New Poll: Utahans Support Protections for Bears Ears Area

Majority also believes earlier monument designation was good for state

New Poll: Utahans Support Protections for Bears Ears Area

Utah pollJosh Ewing

A waterbird petroglyph in Utah's Bears Ears region. This landscape contains more than 100,000 archaeological and cultural sites.

Utah voters support safeguarding  the Bears Ears area in the southeastern part of the state as a national monument by a significant margin, according to a new poll by Benenson Strategy Group and Public Opinion Strategies.  The survey, commissioned by The Pew Charitable Trusts, found that a clear majority—55 percent—supports the idea of protecting Bears Ears as a new national monument, while 41 percent are opposed.

By a margin of better than 2 to 1, Utahans also described the designation of Grand Staircase-Escalante National Monument two decades ago as a good rather than bad thing for their state.  Vast majorities believe it has had a beneficial impact on the state’s tourism industry (70 percent positive, 6 percent negative, and 15 percent no impact) and on Utah’s wildlife and environment (62 percent positive, 7 percent negative, and 17 percent no impact).    In the 10 years after the monument was established, the number of jobs in the area increased by 38 percent and per-capita income rose 30 percent, according to a 2011 study by Headwaters Economics

The new survey found that nearly three-quarters of respondents believe that the economic benefits of protecting Bears Ears as a national monument are a very or somewhat convincing reason  for the designation.

Among the poll’s other key findings:

  • Almost 9 in 10 of Utah’s residents have visited national parks, national forests, or national wildlife refuges at least once or twice in the past year.  Only 12 percent have never visited public lands in the last 12 months.
  • The most popular outdoor activities for Utah residents on a regular basis are hiking and camping, both at 67 percent.
  • The concept of protecting and conserving public land for future generations resonates strongly with Utah voters (77 percent say it’s very important, and another 21 percent consider it a somewhat important priority).

More than three years ago, Pew joined a public process that aimed to end three decades of uncertainty over whether to protect or develop public lands in eastern Utah. The initiative, begun by Representatives Rob Bishop and Jason Chaffetz, was an attempt to find common ground between conservation and development interests. 

On July 14, the congressmen introduced the Utah Public Lands Initiative Act (H.R. 5780). Pew does not support the legislation as currently written, and we have outlined our concerns in a letter to the sponsors.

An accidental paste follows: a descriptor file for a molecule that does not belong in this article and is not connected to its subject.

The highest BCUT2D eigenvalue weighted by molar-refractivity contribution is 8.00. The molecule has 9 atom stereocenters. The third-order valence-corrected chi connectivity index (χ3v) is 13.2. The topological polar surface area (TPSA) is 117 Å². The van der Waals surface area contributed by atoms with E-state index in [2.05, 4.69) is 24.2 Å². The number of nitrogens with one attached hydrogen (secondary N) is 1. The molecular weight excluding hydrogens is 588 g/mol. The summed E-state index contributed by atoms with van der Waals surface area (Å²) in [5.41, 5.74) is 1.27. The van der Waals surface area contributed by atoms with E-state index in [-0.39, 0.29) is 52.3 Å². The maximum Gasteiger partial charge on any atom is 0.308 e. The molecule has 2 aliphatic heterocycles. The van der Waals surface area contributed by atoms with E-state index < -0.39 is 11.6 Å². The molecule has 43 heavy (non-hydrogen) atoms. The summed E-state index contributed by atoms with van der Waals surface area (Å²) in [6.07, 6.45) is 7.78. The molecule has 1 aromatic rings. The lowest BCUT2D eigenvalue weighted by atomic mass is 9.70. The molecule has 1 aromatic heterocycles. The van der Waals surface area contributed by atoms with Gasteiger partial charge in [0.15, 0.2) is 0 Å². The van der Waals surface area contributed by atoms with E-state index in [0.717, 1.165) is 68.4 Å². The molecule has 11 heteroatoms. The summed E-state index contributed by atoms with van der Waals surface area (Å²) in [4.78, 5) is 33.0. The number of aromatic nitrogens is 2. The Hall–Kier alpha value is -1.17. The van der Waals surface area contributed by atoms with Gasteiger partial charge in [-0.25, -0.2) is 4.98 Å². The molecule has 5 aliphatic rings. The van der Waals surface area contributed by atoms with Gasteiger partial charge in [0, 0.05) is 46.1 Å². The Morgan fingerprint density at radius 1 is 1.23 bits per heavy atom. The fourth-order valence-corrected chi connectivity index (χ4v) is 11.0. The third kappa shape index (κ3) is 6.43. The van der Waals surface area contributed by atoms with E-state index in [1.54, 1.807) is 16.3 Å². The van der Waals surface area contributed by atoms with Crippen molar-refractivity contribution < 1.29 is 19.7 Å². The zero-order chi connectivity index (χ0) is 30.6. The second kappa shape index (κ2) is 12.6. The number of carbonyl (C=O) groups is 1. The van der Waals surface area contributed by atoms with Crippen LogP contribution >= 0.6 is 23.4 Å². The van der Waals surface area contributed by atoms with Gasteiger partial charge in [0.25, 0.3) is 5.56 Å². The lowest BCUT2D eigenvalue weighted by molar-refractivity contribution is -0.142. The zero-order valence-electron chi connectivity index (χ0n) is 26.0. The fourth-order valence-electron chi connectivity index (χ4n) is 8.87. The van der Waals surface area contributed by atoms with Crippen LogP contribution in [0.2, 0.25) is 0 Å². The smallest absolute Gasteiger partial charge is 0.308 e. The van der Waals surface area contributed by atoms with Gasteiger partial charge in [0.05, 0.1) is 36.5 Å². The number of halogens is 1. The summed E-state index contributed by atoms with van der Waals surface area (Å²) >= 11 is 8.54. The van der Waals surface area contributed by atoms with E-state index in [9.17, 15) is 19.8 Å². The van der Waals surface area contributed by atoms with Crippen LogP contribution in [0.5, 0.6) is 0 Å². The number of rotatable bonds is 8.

We believe that if H.R. 5780 cannot be improved and the legislation cannot be moved through the House and Senate in this last session of the 114th Congress, then President Barack Obama should use his authority under the Antiquities Act to protect the Bears Ears region as a national monument. 

The poll offers further evidence of Utahans' support for preserving this special place for future generations. 

The poll of 600 registered voters was conducted by a random-digit-dialing sample of landlines and cellphones between July 26-31 by Benenson Strategy Group and Public Opinion Strategies  and has a sampling error of plus or minus 3.94 percentage points.   

Mike Matz directs The Pew Charitable Trusts’ U.S. wilderness conservation work.

Spotlight on Mental Health

Composite image of modern city network communication concept

Learn the Basics of Broadband from Our Limited Series

Sign up for our four-week email course on Broadband Basics

Quick View

How does broadband internet reach our homes, phones, and tablets? What kind of infrastructure connects us all together? What are the major barriers to broadband access for American communities?

Pills illustration
Pills illustration

What Is Antibiotic Resistance—and How Can We Fight It?

Sign up for our four-week email series The Race Against Resistance.

Quick View

Antibiotic-resistant bacteria, also known as “superbugs,” are a major threat to modern medicine. But how does resistance work, and what can we do to slow the spread? Read personal stories, expert accounts, and more for the answers to those questions in our four-week email series: Slowing Superbugs.

Explore Pew’s new and improved
Fiscal 50 interactive

Your state's stats are more accessible than ever with our new and improved Fiscal 50 interactive:

  • Maps, trends, and customizable charts
  • 50-state rankings
  • Analysis of what it all means
  • Shareable graphics and downloadable data
  • Proven fiscal policy strategies


Welcome to the new Fiscal 50

Key changes include:

  • State pages that help you keep track of trends in your home state and provide national and regional context.
  • Interactive indicator pages with highly customizable and shareable data visualizations.
  • A Budget Threads feature that offers Pew’s read on the latest state fiscal news.

Learn more about the new and improved Fiscal 50.